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“I think I do … I feel … I feel a bit more lively.”

“Grand! Well done, Johnny, there’s your quid.”

During my regime I would let myself out surreptitiously and wander round to the Grassmarket and buy a couple of sticky buns from the baker. I felt no guilt. It made Father happy and it distracted him from my case, as it were, for a time. I feel very sorry now for those patients — the frail amputees, the feeble inmates of the isolation wards — upon whom I conferred the added discomforts of thrice-daily boiled turnips or constant salted fish as they struggled fitfully to convalesce.

By some standards I must have been quite a lonely child. Periodically, my father made an effort to integrate me into the social lives of his colleagues’ families, but none of the friendships that ensued seemed to last very long. I recall twin boys with whom I played fairly regularly for a year or two until one died of diphtheria. And there was a girl — Lucretia Leslie — to whose house I was often invited. I cannot remember much of Lucretia (a violet dress, a cute chubby face) even though we were fast friends for a good while, except that we definitely did not expose our private parts to each other. At school I was reasonably popular, but because I did not live in Barnton I was unable to extend my acquaintance with my school chums beyond classroom hours.

For a while I hung around Thompson, while he was in his mid-teens and I was approaching double figures. I was not welcome. He tolerated me, no more. Anyway, as he entered his final year at school his extracurricular activities took up much of his time. He was captain of his school debating society and was prominent in one of the quasi-religious, paramilitary organizations for boys (I forget which) that seem to proliferate in Scottish cities. He was a sedulous churchgoer for some years (my father was not) and I remember him going on trips to convocations or rallies. Once to Birmingham and once, I think, to Antwerp.

Looking back on Thompson’s indifference I wonder if it was a subconscious resentment of me, like my father’s. Thompson had been six when his adoring mother was taken away and replaced by a bawling baby brother. Did he, somewhere in his being, blame me for this crucial deprivation? My mother’s death was the start of all my misfortunes. Possibly it made Thompson what he was, and what he is today: a cold, selfish, conceited philistine without a drop of fraternal affection in his body. And very rich.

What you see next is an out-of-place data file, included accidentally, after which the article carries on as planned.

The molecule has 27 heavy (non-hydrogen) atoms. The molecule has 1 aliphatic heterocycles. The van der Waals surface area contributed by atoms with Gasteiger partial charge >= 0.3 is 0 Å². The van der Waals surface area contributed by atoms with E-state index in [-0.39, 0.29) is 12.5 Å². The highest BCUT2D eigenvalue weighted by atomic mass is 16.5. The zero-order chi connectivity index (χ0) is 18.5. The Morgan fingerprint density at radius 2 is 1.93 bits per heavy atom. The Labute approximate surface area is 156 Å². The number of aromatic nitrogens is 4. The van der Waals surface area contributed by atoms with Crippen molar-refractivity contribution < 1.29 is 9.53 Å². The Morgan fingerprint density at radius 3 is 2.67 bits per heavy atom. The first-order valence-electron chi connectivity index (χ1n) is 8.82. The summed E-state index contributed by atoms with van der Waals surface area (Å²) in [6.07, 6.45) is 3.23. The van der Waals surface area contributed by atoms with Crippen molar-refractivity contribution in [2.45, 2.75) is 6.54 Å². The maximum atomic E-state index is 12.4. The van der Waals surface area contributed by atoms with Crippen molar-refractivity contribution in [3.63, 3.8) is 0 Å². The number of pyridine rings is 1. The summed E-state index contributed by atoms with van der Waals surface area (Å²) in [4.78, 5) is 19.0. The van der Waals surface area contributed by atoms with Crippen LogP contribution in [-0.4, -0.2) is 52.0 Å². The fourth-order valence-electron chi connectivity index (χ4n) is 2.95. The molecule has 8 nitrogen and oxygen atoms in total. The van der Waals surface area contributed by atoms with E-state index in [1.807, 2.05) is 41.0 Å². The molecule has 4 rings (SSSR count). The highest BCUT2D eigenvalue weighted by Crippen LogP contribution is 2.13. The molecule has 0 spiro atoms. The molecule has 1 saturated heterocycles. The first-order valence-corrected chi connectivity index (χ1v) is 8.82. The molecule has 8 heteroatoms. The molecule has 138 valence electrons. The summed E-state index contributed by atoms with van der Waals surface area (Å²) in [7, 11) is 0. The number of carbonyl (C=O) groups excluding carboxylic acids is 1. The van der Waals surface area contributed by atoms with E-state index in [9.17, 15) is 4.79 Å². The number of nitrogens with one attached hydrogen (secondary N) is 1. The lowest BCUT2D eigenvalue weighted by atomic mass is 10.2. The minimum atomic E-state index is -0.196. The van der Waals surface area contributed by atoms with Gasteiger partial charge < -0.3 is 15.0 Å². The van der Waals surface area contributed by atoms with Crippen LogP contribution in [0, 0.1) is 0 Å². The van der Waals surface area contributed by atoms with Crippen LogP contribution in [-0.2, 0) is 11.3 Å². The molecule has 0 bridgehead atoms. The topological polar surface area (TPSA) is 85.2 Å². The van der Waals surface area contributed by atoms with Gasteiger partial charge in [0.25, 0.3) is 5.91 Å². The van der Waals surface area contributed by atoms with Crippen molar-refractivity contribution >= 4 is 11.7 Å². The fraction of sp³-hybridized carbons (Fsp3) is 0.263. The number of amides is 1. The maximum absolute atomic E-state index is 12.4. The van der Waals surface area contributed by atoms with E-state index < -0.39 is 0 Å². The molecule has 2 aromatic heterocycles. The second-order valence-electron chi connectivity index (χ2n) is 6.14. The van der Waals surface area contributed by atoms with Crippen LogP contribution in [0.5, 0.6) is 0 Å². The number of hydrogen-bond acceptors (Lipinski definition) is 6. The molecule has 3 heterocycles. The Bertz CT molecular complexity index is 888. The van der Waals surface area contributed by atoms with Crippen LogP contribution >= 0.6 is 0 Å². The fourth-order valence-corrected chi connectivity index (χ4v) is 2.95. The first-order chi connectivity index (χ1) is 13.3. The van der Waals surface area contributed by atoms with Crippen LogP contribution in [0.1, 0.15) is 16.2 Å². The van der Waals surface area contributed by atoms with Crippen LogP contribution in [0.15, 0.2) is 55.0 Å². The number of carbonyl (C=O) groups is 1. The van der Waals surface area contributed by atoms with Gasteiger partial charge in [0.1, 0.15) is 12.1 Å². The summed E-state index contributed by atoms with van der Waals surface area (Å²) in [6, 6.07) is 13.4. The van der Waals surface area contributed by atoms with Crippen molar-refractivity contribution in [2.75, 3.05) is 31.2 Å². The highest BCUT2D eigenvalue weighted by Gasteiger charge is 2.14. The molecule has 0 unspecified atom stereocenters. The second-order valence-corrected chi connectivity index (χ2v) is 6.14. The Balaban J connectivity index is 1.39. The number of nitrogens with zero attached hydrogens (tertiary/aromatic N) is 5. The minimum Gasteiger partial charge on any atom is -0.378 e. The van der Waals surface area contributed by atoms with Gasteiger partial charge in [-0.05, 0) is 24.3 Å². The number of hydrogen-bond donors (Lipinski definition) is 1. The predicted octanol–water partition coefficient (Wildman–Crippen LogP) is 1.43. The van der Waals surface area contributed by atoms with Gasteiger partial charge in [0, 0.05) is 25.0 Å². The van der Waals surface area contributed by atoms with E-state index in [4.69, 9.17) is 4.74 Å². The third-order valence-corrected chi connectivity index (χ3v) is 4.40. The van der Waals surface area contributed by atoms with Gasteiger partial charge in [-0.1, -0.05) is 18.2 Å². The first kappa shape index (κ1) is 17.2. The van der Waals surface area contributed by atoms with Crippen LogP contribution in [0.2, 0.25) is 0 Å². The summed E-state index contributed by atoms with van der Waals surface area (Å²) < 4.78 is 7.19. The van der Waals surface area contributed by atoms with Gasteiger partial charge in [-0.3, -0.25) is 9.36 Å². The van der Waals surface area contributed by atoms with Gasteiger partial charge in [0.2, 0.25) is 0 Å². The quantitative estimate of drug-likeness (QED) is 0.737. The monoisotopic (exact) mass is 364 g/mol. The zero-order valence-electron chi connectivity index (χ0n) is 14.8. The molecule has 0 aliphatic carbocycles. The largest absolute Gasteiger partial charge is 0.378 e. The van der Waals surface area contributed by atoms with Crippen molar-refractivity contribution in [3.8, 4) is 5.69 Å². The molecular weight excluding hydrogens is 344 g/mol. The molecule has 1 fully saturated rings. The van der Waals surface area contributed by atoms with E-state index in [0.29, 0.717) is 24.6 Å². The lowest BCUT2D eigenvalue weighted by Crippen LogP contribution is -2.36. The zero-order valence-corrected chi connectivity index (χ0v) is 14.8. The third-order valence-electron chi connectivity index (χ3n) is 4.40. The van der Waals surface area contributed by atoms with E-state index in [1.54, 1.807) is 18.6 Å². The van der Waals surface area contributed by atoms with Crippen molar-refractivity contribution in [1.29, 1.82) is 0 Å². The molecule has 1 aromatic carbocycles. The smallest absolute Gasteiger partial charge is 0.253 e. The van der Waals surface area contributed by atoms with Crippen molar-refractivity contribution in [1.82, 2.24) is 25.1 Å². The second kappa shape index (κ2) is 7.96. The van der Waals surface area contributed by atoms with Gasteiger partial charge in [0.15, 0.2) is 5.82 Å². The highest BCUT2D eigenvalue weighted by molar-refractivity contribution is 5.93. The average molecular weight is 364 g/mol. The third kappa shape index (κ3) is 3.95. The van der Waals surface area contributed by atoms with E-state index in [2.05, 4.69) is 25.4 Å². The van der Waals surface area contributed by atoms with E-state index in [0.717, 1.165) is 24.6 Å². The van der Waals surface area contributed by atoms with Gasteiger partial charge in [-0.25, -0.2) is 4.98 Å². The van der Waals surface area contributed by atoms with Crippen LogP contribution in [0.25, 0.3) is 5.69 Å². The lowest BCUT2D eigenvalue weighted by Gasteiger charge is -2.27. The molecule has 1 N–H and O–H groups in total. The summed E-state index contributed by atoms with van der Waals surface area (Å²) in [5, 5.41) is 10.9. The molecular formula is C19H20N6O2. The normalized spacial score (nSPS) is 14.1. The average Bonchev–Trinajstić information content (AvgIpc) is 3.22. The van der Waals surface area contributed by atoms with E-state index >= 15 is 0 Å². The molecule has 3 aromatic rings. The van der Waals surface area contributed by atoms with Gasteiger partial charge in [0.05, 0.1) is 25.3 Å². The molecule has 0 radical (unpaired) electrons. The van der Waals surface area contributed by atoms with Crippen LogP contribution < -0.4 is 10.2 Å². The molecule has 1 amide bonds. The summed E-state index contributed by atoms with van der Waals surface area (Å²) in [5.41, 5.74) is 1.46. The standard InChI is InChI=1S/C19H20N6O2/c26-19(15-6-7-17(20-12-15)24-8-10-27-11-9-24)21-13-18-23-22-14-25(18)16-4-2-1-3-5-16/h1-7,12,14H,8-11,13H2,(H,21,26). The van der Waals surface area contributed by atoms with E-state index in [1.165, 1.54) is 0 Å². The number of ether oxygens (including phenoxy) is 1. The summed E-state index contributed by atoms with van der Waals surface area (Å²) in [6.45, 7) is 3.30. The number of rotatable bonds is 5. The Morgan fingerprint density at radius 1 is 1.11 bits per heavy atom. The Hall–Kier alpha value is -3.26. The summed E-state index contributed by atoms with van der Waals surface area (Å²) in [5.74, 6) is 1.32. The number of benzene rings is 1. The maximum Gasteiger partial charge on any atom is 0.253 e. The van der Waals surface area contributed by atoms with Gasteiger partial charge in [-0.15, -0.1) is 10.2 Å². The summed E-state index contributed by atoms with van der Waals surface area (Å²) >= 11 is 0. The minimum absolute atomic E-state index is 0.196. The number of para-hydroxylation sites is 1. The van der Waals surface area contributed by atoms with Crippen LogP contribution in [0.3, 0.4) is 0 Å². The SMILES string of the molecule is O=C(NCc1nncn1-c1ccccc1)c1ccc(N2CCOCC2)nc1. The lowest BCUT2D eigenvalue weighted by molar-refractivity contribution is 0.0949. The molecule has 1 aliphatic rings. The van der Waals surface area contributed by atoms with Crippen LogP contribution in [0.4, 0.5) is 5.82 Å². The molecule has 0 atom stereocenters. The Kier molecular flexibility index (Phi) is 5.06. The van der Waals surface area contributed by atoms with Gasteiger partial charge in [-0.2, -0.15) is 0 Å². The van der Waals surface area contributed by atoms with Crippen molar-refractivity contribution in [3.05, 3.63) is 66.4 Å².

So I was left largely to my own devices: Oonagh, my rare friends, my hobby. I wonder what I did before I got my camera? Played with Oonagh, I suppose. She always seemed to be there with young Gregor — her last child, as it turned out. Should I tell you anything more about Gregor?… I treated him rather as Thompson treated me. In fact, Oonagh showed me more kindness than she did her own child. She called Gregor “snotty-beak”—he seemed always to be in the grip of a ferocious cold, summer and winter, his top lip glossy with phlegm. Gregor.… It seems hardly worth it. He drifted out of my life shortly after. Later I heard he married, joined the merchant navy. Is he still alive? Are you out there, Gregor?… Gregor need not concern us; he was around then, that was all, and he is one of the few people in my life to whom I bear no ill will.

Oonagh. Oonagh was the tender nexus of my universe, although I never reflected on it at the time. When I arrived home from school, breathless from the hike up from the station, it was into the kitchen that I turned.

“Here he is,” she would say and that would be it. I would sit down, my plate would be set in front of me and we would take up our conversation from where it had been left off.

Around the time I learned about Donald Verulam and my mother — the summer of 1912—there was a slight but discernible shift in the relationship between me and Oonagh. By then she must have been in her mid-thirties, still a handsome strong woman, her protruding eyes as restless and shrewd as ever. She moaned with more regularity about the cold, her back, the doings of her offspring. We had had the electric light installed in the apartment now, and what with Thompson and my father more often out than in, her duties were not onerous.